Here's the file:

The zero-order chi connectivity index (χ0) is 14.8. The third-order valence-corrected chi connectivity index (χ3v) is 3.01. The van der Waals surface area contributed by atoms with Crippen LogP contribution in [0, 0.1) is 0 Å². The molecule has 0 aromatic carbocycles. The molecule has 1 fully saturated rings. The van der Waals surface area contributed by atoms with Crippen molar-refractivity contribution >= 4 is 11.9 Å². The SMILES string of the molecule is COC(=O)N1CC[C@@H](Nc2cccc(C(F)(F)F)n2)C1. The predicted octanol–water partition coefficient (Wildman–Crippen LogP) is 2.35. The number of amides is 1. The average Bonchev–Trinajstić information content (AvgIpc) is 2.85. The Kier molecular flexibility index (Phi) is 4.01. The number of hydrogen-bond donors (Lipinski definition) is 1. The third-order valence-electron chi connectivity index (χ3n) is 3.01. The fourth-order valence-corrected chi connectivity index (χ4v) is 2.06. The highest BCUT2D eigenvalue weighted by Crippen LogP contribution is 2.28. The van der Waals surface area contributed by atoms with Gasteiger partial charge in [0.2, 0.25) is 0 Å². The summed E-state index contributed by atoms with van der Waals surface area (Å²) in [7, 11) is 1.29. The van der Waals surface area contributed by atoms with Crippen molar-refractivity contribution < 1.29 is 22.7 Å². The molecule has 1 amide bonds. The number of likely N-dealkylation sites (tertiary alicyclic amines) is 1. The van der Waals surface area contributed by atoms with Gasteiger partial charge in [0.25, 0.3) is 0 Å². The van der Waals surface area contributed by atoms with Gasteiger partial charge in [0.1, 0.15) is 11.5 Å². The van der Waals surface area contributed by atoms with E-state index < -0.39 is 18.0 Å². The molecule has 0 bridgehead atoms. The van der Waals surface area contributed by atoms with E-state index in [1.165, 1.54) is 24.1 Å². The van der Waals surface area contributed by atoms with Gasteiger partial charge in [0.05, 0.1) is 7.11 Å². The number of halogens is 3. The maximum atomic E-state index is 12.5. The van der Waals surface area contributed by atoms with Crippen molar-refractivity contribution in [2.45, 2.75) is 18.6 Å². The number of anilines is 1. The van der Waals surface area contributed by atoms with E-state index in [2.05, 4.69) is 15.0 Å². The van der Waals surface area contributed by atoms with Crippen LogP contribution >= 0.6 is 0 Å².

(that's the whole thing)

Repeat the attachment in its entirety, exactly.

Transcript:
The zero-order chi connectivity index (χ0) is 14.8. The third-order valence-corrected chi connectivity index (χ3v) is 3.01. The van der Waals surface area contributed by atoms with Crippen LogP contribution in [0, 0.1) is 0 Å². The molecule has 0 aromatic carbocycles. The molecule has 1 fully saturated rings. The van der Waals surface area contributed by atoms with Crippen molar-refractivity contribution >= 4 is 11.9 Å². The SMILES string of the molecule is COC(=O)N1CC[C@@H](Nc2cccc(C(F)(F)F)n2)C1. The predicted octanol–water partition coefficient (Wildman–Crippen LogP) is 2.35. The number of amides is 1. The average Bonchev–Trinajstić information content (AvgIpc) is 2.85. The Kier molecular flexibility index (Phi) is 4.01. The number of hydrogen-bond donors (Lipinski definition) is 1. The third-order valence-electron chi connectivity index (χ3n) is 3.01. The fourth-order valence-corrected chi connectivity index (χ4v) is 2.06. The highest BCUT2D eigenvalue weighted by Crippen LogP contribution is 2.28. The van der Waals surface area contributed by atoms with Gasteiger partial charge in [0.2, 0.25) is 0 Å². The summed E-state index contributed by atoms with van der Waals surface area (Å²) in [7, 11) is 1.29. The van der Waals surface area contributed by atoms with Crippen molar-refractivity contribution < 1.29 is 22.7 Å². The molecule has 1 amide bonds. The number of likely N-dealkylation sites (tertiary alicyclic amines) is 1. The van der Waals surface area contributed by atoms with Gasteiger partial charge in [0.25, 0.3) is 0 Å². The van der Waals surface area contributed by atoms with Gasteiger partial charge in [0.1, 0.15) is 11.5 Å². The van der Waals surface area contributed by atoms with E-state index < -0.39 is 18.0 Å². The molecule has 0 bridgehead atoms. The van der Waals surface area contributed by atoms with E-state index in [1.165, 1.54) is 24.1 Å². The van der Waals surface area contributed by atoms with Gasteiger partial charge in [0.05, 0.1) is 7.11 Å². The number of halogens is 3. The maximum atomic E-state index is 12.5. The van der Waals surface area contributed by atoms with Crippen molar-refractivity contribution in [2.45, 2.75) is 18.6 Å². The number of anilines is 1. The van der Waals surface area contributed by atoms with E-state index in [2.05, 4.69) is 15.0 Å². The van der Waals surface area contributed by atoms with Crippen LogP contribution >= 0.6 is 0 Å².